In Washington, D.C. today, Holland was announced as one of the more than 50 cities that have signed a letter of intent to compete for the Georgetown University Energy Prize, a national competition that aims to dramatically improve America’s energy standing by challenging communities across the U.S. to rethink their energy use. This was announced locally in a press release from the Holland Board of Public Works.
“Holland aspires to be world class in everything we do,” said Mayor Kurt Dykstra, “and that includes managing our energy usage. The Georgetown University Energy Prize competition is an ideal opportunity for the Holland community to demonstrate our ability to save money while enhancing the environment at the same time.”
With today’s press conference, The Georgetown University Energy Prize’s Application Phase is officially open for the nearly 9,000 eligible U.S. communities with a population between 5,000 and 250,000. During the application phase, the City of Holland will submit an application to be considered for advancement to the Quarterfinalist Phase. If selected as a Quarterfinalist, the City of Holland and Holland BPW will work closely with SEMCO ENERGY, the Holland Community Sustainability Committee and others to submit its energy-saving plan.
Holland will use its long-range Community Energy Plan (CEP), developed in 2011 with the guidance of Garforth International, as the template for the application. Since the CEP was developed, seven citizen-led task forces have formed to develop implementation plans for scale projects including: Home Energy Retrofit, District Heating, Industrial Park Integrated Energy Services, Building Energy Performance Labeling, Electric Generation, Commercial and Industrial Energy Efficiency, and Education and Outreach.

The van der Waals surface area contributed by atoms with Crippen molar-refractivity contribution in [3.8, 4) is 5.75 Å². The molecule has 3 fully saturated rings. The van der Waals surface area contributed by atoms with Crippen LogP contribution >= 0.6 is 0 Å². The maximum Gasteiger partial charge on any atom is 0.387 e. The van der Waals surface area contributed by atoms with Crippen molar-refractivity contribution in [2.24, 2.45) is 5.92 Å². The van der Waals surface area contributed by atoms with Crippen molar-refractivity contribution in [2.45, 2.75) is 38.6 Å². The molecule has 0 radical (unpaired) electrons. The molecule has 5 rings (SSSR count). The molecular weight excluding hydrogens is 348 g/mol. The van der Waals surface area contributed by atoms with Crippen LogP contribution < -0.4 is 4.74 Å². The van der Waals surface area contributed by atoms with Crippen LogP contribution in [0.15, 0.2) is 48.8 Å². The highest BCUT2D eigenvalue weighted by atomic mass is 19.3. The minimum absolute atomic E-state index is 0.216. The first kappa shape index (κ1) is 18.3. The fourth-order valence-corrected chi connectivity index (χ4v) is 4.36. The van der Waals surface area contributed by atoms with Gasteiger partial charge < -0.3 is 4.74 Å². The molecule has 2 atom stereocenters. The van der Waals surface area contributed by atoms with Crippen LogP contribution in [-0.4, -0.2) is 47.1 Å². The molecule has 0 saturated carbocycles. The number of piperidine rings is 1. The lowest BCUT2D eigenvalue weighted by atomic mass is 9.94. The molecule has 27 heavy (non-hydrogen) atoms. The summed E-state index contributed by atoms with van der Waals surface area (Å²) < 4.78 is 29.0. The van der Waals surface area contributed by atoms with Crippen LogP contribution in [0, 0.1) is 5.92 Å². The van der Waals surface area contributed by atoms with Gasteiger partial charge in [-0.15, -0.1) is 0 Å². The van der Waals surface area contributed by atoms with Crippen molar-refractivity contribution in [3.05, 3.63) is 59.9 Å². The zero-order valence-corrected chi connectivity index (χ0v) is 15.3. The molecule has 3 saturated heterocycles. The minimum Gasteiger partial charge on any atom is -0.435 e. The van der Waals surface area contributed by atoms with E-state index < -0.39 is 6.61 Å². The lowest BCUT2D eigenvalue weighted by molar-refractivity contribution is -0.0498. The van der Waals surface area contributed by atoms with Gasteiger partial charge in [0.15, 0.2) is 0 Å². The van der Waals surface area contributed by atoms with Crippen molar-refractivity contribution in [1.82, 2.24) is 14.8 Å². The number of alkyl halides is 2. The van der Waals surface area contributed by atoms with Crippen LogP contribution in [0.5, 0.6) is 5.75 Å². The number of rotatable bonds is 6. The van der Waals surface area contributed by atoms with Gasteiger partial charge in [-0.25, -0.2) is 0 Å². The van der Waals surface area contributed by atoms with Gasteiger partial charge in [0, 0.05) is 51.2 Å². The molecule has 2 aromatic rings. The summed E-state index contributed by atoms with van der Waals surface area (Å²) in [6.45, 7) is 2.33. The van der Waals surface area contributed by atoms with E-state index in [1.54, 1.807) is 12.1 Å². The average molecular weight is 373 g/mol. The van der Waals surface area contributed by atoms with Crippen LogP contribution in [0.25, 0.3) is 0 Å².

Once Holland’s plan is submitted, it will be evaluated against applications from other interested communities and considered for potential advancement to the Semifinals, and Finals. The Prize will conclude in 2017, when one winning community is awarded a $5 million prize purse for use on energy efficiency programs that help ensure the continued implementation of its long-term energy-saving plan.
“Many homes, schools, businesses, governments, and individuals have already begun to do their part in reducing energy consumption – but it’s not enough,” said Dr. Francis Slakey, Executive Director of the Georgetown University Energy Prize. “In order to fully realize the benefits of the energy efficiency initiatives, we must commit to addressing our national energy problem together, one community at a time.”
“The Georgetown University Energy Prize competition is exactly what Holland needs to galvanize our multi-year efforts to implement Holland’s Community Energy Plan,” said Ryan Cotton, city manager. “We hope to learn best practice and communicate ways to save energy, save money and increase environmental quality of life improvement for our residents as an outcome in addition to competing for the Prize. Each community can become a winner in the competition.”
To learn more about the Georgetown University Energy Prize and to track the competition’s progress, visit www.guep.org, or follow the Prize on Twitter (@GUEnergyPrize) or Facebook (http://www.facebook.com/guenergyprize).